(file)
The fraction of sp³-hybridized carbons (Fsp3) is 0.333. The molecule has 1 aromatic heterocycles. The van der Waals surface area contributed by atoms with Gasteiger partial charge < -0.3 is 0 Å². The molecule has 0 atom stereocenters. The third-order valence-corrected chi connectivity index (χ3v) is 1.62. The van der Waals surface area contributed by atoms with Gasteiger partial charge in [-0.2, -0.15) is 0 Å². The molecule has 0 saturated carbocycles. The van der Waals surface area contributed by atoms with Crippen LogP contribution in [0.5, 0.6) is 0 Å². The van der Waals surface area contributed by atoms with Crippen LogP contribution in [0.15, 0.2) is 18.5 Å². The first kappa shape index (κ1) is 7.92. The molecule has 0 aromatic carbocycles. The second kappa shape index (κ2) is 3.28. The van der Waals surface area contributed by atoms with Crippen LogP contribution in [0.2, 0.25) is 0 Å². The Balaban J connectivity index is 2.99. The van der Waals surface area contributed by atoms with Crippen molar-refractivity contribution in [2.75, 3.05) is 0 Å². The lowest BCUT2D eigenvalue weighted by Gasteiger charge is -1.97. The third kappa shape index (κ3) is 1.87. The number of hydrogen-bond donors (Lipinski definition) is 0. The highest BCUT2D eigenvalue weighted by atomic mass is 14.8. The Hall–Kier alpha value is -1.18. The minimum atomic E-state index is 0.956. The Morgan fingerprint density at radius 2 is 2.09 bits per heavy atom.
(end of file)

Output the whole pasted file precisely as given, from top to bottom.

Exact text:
The fraction of sp³-hybridized carbons (Fsp3) is 0.333. The molecule has 1 aromatic heterocycles. The van der Waals surface area contributed by atoms with Gasteiger partial charge < -0.3 is 0 Å². The molecule has 0 atom stereocenters. The third-order valence-corrected chi connectivity index (χ3v) is 1.62. The van der Waals surface area contributed by atoms with Gasteiger partial charge in [-0.2, -0.15) is 0 Å². The molecule has 0 saturated carbocycles. The van der Waals surface area contributed by atoms with Crippen LogP contribution in [0.5, 0.6) is 0 Å². The van der Waals surface area contributed by atoms with Crippen LogP contribution in [0.15, 0.2) is 18.5 Å². The first kappa shape index (κ1) is 7.92. The molecule has 0 aromatic carbocycles. The second kappa shape index (κ2) is 3.28. The van der Waals surface area contributed by atoms with Crippen LogP contribution in [0.2, 0.25) is 0 Å². The Balaban J connectivity index is 2.99. The van der Waals surface area contributed by atoms with Crippen molar-refractivity contribution in [2.75, 3.05) is 0 Å². The lowest BCUT2D eigenvalue weighted by Gasteiger charge is -1.97. The third kappa shape index (κ3) is 1.87. The number of hydrogen-bond donors (Lipinski definition) is 0. The highest BCUT2D eigenvalue weighted by atomic mass is 14.8. The Hall–Kier alpha value is -1.18. The minimum atomic E-state index is 0.956. The Morgan fingerprint density at radius 2 is 2.09 bits per heavy atom.